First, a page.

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Guest blogger Tracy Stocker of When You're Not There Pet Care describes the uniquely rewarding experience of fostering (aka adopting) senior pets.

Adopting Seniors

The very first time that I considered adopting a senior pet was back in 2012.  As a veterinary professional, I came to know both our clients and their pets very well.  When Cat Adoption Team (CAT), the local cat rescue shelter in Sherwood, began their efforts, it was part of their "adoption plan" that if at any time one of their cats should ever need to come back to the shelter for any reason, they would take them back no questions asked.  Over time however, this meant that the shelter was ending up with lots and lots of sick, senior or behavior challenged cats that they then had a very difficult time adopting out again.

Upon going to a "behind the scenes" event for veterinary professionals in 2011; I saw one of our (vet clinic's) former cats, "Ginger" was there at the shelter after one of her owners died and the other went into hospice care.  No family member was able to take Ginger, so she was taken to the shelter.  Ginger was about 12 years old, had Irritable Bowel Disorder and sporadic seizures, and required a special hypoallergenic diet.  Ginger had been back at CAT for over 7 months and not one person had shown any interest in adopting her due to her medical conditions and her medication needs.


Seeing her in a cage, depressed, not getting exercise or interest from potential adopters just broke my heart, since I had known her in happier times and knew what a sweet cat she was.  I was approached by the shelter's veterinarian who asked if I would foster Ginger, since I knew her and was familiar with caring for a cat with medical needs.  I knew I couldn't leave Ginger there in a cage to waste away, sad and lonely.


I went home and "asked" my husband if we could "foster" Ginger, and although he wasn't thrilled with the idea, since we already had 2 cats, 1 dog and 2 guinea pigs.....he said "yes, bring her home."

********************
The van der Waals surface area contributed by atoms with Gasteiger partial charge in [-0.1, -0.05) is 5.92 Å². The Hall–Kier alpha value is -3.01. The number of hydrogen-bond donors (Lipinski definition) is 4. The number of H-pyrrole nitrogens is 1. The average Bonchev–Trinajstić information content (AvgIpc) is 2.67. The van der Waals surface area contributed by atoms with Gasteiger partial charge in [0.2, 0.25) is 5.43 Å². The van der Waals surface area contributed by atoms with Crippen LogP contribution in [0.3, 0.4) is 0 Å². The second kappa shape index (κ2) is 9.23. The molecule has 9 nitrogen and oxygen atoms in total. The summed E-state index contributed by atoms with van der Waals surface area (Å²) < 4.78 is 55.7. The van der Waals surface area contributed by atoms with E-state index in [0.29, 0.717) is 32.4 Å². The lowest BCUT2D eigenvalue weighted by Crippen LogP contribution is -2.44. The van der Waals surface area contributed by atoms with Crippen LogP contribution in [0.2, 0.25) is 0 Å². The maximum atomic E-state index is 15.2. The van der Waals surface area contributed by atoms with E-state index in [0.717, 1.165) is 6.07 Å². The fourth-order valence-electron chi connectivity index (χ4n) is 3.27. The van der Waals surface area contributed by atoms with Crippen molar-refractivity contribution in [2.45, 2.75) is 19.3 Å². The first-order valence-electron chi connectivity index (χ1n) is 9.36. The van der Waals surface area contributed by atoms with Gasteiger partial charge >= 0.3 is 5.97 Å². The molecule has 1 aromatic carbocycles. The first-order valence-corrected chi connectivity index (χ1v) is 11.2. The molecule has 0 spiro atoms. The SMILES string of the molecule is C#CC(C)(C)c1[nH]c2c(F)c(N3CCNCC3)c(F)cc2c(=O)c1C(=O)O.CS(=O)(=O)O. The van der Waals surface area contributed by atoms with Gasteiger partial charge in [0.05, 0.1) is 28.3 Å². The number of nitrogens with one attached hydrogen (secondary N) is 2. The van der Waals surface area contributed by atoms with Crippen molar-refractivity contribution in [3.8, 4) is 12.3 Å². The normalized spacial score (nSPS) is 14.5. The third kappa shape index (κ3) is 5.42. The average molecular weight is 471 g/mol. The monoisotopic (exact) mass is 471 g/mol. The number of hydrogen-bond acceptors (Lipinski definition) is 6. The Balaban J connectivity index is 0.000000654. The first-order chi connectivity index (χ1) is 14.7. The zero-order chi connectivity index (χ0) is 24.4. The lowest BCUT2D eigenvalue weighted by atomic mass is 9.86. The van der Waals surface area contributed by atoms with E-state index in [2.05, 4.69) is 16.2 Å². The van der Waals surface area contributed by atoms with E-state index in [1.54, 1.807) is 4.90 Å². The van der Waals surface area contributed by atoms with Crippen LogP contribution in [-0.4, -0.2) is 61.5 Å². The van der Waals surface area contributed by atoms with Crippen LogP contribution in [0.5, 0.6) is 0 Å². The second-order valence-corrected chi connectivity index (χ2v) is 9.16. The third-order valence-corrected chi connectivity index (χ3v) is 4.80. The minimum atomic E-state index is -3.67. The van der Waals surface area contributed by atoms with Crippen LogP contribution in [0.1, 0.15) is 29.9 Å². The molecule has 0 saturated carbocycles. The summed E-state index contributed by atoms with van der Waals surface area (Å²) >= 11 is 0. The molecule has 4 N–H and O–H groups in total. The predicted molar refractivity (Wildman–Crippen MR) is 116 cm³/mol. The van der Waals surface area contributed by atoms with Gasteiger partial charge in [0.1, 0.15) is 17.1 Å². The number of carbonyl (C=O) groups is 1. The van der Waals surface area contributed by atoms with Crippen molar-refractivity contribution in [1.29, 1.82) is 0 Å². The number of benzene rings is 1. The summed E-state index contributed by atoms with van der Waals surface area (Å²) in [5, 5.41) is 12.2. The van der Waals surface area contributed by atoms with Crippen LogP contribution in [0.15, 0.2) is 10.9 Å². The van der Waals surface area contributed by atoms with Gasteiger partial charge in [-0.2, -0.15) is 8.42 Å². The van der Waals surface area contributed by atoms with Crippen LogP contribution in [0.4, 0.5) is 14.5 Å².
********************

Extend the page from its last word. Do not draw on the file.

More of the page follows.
Sadly, Ginger was only with us in our home for 22 days before she went into full respiratory distress.  She was happy and loved so much in those 22 days, though.  Her diet and her medications were no problem at all.  It turned out she was living with cancer and that, coupled with being at the shelter after living in a home for 14 years, was too much for her little body.  We rushed her to the emergency vet clinic where she was kept overnight for monitoring and a procedure called a "chest tap" to remove fluids from her body.  The very next day, it was determined that her quality of life was suffering. As a family, we decided to end her suffering by humanely euthanizing her.  The staff at Cat Adoption Team was very supportive through the whole process and we even were able to receive her ashes back, which is something I do with all of my pets.


After Ginger's death, it took me awhile to recover and ready myself for the next senior kitty doing poorly in the shelter environment.  I waited a few months and then brought Sheena, a 14 year old, overweight, not-very-nice kitty into our home.  She had a very hard time at the shelter and was not "friendly" to visitors and potential adopters.  She had been at CAT for some time with no real interest in her.  So, hospice kitty #2!  

Sheena resized
Sheena resized 2

Sheena was a tough cookie!  She had no known health issues, just a grumpy attitude. Over a bit of time, and with lots of love and attention, she thrived in our home.  She became a Mama's Girl, and even slept next to my pillow at night.  One day, about 6 months later, I came home to a very distressed kitty, spinning in circles and crying out relentlessly.  I knew this was either a stroke or a seizure of some kind, so we rushed her to the closest vet.  It was a stroke, brought on by very high blood pressure, which also caused her to go blind in one eye immediately.


Once started on the appropriate treatments and medications, she did wonderfully for the rest of her time with us; which was a total of about 9 1/2 months.  When she started going downhill, becoming lethargic and not interested in eating for a few weeks, it was obvious that she was very ill.  She was diagnosed with liver failure.  We opted to humanely euthanize her so that she didn't suffer.  


I am now on my 4th official "hospice foster fail" kitty, Mouse, who came to us from Salem Friends of Felines.  Mouse is another one of my "heart cats"....she is like another piece of me.  We are very attuned to each other.  Mouse's story is fairly short: her owner went into a hospice care home and


then passed away shortly thereafter.  Her owner's family didn't want her and dropped her off at the local shelter.  She started to waste away and of course, become "cage-depressed"....because she had been a loved, house-kitty for 14 years, and now was expected to live in a 2 foot by 3 foot cage!  I saw her plea on Facebook and drove down the very next day to get her and add her to our family.  We now have 7 pets: 3 cats, 2 large dogs and 2 rescue guinea pigs... and we are complete.  Mouse just celebrated her 1st year with us and we hope to have many more!  But even if we don't, she will be loved and never forgotten in a shelter.  


Tracy with her dog Mary
                                     Tracy and Mary